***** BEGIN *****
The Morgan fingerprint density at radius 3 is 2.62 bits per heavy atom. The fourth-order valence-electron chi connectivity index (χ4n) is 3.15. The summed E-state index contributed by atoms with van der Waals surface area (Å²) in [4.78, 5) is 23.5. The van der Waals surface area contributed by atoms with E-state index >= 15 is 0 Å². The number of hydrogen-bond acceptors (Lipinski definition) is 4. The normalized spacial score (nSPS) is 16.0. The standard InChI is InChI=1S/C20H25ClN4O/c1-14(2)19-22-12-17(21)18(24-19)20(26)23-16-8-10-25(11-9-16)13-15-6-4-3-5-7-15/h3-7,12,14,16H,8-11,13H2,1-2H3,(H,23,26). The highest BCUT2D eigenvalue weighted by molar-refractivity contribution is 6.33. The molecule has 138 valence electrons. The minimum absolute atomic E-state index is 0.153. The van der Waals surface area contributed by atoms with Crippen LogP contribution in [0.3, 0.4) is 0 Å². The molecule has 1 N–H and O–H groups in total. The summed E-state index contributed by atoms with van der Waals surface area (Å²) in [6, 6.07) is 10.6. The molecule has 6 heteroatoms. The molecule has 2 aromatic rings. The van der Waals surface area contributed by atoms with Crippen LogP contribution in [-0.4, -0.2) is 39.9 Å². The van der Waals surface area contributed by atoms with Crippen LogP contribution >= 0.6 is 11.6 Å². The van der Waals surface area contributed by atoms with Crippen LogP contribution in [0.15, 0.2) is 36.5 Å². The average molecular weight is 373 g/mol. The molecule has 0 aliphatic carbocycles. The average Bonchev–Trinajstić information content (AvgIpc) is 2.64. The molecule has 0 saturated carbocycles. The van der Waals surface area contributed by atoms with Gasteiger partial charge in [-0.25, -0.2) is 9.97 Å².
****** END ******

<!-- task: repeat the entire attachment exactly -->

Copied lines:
The Morgan fingerprint density at radius 3 is 2.62 bits per heavy atom. The fourth-order valence-electron chi connectivity index (χ4n) is 3.15. The summed E-state index contributed by atoms with van der Waals surface area (Å²) in [4.78, 5) is 23.5. The van der Waals surface area contributed by atoms with E-state index >= 15 is 0 Å². The number of hydrogen-bond acceptors (Lipinski definition) is 4. The normalized spacial score (nSPS) is 16.0. The standard InChI is InChI=1S/C20H25ClN4O/c1-14(2)19-22-12-17(21)18(24-19)20(26)23-16-8-10-25(11-9-16)13-15-6-4-3-5-7-15/h3-7,12,14,16H,8-11,13H2,1-2H3,(H,23,26). The highest BCUT2D eigenvalue weighted by molar-refractivity contribution is 6.33. The molecule has 138 valence electrons. The minimum absolute atomic E-state index is 0.153. The van der Waals surface area contributed by atoms with Crippen LogP contribution in [0.3, 0.4) is 0 Å². The molecule has 1 N–H and O–H groups in total. The summed E-state index contributed by atoms with van der Waals surface area (Å²) in [6, 6.07) is 10.6. The molecule has 6 heteroatoms. The molecule has 2 aromatic rings. The van der Waals surface area contributed by atoms with Crippen LogP contribution in [-0.4, -0.2) is 39.9 Å². The van der Waals surface area contributed by atoms with Crippen LogP contribution >= 0.6 is 11.6 Å². The van der Waals surface area contributed by atoms with Crippen LogP contribution in [0.15, 0.2) is 36.5 Å². The average molecular weight is 373 g/mol. The molecule has 0 aliphatic carbocycles. The average Bonchev–Trinajstić information content (AvgIpc) is 2.64. The molecule has 0 saturated carbocycles. The van der Waals surface area contributed by atoms with Gasteiger partial charge in [-0.25, -0.2) is 9.97 Å².